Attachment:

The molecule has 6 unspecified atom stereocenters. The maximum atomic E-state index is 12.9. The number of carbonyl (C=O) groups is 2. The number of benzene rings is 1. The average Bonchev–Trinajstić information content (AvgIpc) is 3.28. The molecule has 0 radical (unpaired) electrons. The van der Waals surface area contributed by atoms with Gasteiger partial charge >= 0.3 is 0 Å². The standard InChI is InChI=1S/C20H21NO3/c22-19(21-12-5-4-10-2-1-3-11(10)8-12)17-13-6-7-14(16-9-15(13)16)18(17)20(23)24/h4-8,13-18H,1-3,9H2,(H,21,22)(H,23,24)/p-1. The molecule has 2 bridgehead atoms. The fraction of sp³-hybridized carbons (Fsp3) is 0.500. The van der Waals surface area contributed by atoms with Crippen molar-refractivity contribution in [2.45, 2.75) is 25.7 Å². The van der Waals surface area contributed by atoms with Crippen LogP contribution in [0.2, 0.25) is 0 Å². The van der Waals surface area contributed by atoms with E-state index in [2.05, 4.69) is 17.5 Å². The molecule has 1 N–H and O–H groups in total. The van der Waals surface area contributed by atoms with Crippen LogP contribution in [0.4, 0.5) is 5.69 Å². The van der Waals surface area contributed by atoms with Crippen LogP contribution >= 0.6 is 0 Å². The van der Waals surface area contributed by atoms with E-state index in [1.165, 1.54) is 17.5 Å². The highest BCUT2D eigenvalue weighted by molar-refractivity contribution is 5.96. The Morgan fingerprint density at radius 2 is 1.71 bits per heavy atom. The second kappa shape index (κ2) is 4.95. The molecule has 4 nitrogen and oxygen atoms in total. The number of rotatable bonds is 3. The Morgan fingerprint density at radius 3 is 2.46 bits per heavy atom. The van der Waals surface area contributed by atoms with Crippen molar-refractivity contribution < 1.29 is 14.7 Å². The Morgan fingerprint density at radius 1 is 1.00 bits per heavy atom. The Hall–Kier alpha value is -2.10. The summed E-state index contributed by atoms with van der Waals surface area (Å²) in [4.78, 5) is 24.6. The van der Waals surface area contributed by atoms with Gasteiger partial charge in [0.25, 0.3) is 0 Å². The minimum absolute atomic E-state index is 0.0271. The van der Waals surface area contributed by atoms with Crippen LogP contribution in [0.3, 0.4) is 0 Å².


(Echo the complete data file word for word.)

The molecule has 6 unspecified atom stereocenters. The maximum atomic E-state index is 12.9. The number of carbonyl (C=O) groups is 2. The number of benzene rings is 1. The average Bonchev–Trinajstić information content (AvgIpc) is 3.28. The molecule has 0 radical (unpaired) electrons. The van der Waals surface area contributed by atoms with Gasteiger partial charge >= 0.3 is 0 Å². The standard InChI is InChI=1S/C20H21NO3/c22-19(21-12-5-4-10-2-1-3-11(10)8-12)17-13-6-7-14(16-9-15(13)16)18(17)20(23)24/h4-8,13-18H,1-3,9H2,(H,21,22)(H,23,24)/p-1. The molecule has 2 bridgehead atoms. The fraction of sp³-hybridized carbons (Fsp3) is 0.500. The van der Waals surface area contributed by atoms with Crippen molar-refractivity contribution in [2.45, 2.75) is 25.7 Å². The van der Waals surface area contributed by atoms with Crippen LogP contribution in [0.2, 0.25) is 0 Å². The van der Waals surface area contributed by atoms with E-state index in [2.05, 4.69) is 17.5 Å². The molecule has 1 N–H and O–H groups in total. The van der Waals surface area contributed by atoms with Crippen LogP contribution in [0.4, 0.5) is 5.69 Å². The van der Waals surface area contributed by atoms with Crippen LogP contribution >= 0.6 is 0 Å². The van der Waals surface area contributed by atoms with E-state index in [1.165, 1.54) is 17.5 Å². The highest BCUT2D eigenvalue weighted by molar-refractivity contribution is 5.96. The Morgan fingerprint density at radius 2 is 1.71 bits per heavy atom. The second kappa shape index (κ2) is 4.95. The molecule has 4 nitrogen and oxygen atoms in total. The number of rotatable bonds is 3. The Morgan fingerprint density at radius 3 is 2.46 bits per heavy atom. The van der Waals surface area contributed by atoms with Crippen molar-refractivity contribution < 1.29 is 14.7 Å². The Morgan fingerprint density at radius 1 is 1.00 bits per heavy atom. The Hall–Kier alpha value is -2.10. The summed E-state index contributed by atoms with van der Waals surface area (Å²) in [4.78, 5) is 24.6. The van der Waals surface area contributed by atoms with Gasteiger partial charge in [0.25, 0.3) is 0 Å². The minimum absolute atomic E-state index is 0.0271. The van der Waals surface area contributed by atoms with Crippen LogP contribution in [0.3, 0.4) is 0 Å².